Category

2017 cases

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Page and summaryDate added to siteCategories
Tinsley v Manchester City Council [2017] EWCA Civ 1704, [2017] MHLO 36 — "The question in this appeal is whether a person who has been compulsorily detained in a hospital for mental disorder under section 3 of the Mental Health Act 1983 and has then been released from detention but still requires "after-care services" is entitled to require his local authority to provide such services at any time before he has exhausted sums reflecting the costs of care awarded to him in a judgment in his favour against a negligent tortfeasor." 2017-11-082017 cases, After-care, No summary, Transcript
Oldham MBC v Makin [2017] EWHC 2543 (Ch), [2017] MHLO 35 — "This claim concerns the question of whether certain orders should be made in respect of the disposal of the body of Ian Stewart-Brady, formerly Ian Brady, one of the infamous Moors murderers." 2017-11-052017 cases, Miscellaneous, No summary, Transcript
R (Silvera) v HM Senior Coroner for Oxfordshire [2017] EWHC 2499 (Admin), [2017] MHLO 34 — "In this claim for judicial review Muhammad Silvera challenges the decision of the Senior Coroner for Oxfordshire not to resume the inquest into the death of his mother, Ms Vittoria Baker. It is submitted that the decision of the Senior Coroner not to resume the inquest and thereby to hold a full inquest into this death was unlawful. It is submitted that the Senior Coroner breached the investigative duty under Article 2 of the European Convention on Human Rights and was irrational and in breach of the duty at common law to fully investigate this death. ... The Senior Coroner refers in his letter of February 2016 to the 'Crown Court Trial' together with the two reports as being sufficient to satisfy Article 2 of the Convention. There was, in fact, no Crown Court trial. At an early hearing an acceptable plea was tendered and 'K' was made the subject of a hospital order. The two other investigations comprised an internal NHS Trust investigation that was carried out in private and the DHR ..→2017-10-232017 cases, Inquests, No summary, Transcript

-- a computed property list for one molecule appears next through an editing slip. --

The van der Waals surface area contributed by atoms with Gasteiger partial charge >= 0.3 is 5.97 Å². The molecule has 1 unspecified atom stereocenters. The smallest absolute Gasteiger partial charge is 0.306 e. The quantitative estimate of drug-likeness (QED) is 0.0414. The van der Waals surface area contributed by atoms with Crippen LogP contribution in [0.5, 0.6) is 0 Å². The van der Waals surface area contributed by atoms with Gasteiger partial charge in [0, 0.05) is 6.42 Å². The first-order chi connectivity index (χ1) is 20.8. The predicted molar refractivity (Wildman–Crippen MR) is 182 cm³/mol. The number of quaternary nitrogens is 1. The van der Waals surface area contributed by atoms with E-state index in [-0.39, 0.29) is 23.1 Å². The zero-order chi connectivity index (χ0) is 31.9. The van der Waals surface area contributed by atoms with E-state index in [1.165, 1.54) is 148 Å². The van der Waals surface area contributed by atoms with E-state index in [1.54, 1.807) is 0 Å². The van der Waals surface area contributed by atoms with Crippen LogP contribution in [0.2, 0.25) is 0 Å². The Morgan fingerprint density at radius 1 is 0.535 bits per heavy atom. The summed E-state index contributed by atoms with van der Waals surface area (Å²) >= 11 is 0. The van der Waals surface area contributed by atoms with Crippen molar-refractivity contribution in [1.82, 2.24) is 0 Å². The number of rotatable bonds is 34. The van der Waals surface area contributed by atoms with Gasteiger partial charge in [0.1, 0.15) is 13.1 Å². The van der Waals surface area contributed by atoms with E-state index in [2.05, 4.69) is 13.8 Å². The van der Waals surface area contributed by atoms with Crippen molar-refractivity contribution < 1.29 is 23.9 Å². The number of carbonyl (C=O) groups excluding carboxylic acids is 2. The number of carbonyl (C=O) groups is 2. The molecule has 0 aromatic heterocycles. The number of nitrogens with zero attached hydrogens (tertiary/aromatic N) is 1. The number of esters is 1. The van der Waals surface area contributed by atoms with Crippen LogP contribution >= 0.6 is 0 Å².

DL-H v West London MH Trust [2017] UKUT 387 (AAC), [2017] MHLO 33 — Judicial summary from Gov.uk website: (1) "In deciding whether a patient is manifesting religious beliefs or mental disorder, a tribunal is entitled to take account of evidence from both religious and medical experts." (2) "A tribunal is entitled to use its own expertise to make a different diagnosis from those of the medical witnesses, provided it allows the parties a chance to make submissions and explains its decision." 2017-10-132017 cases, Brief summary, Transcript, Upper Tribunal decisions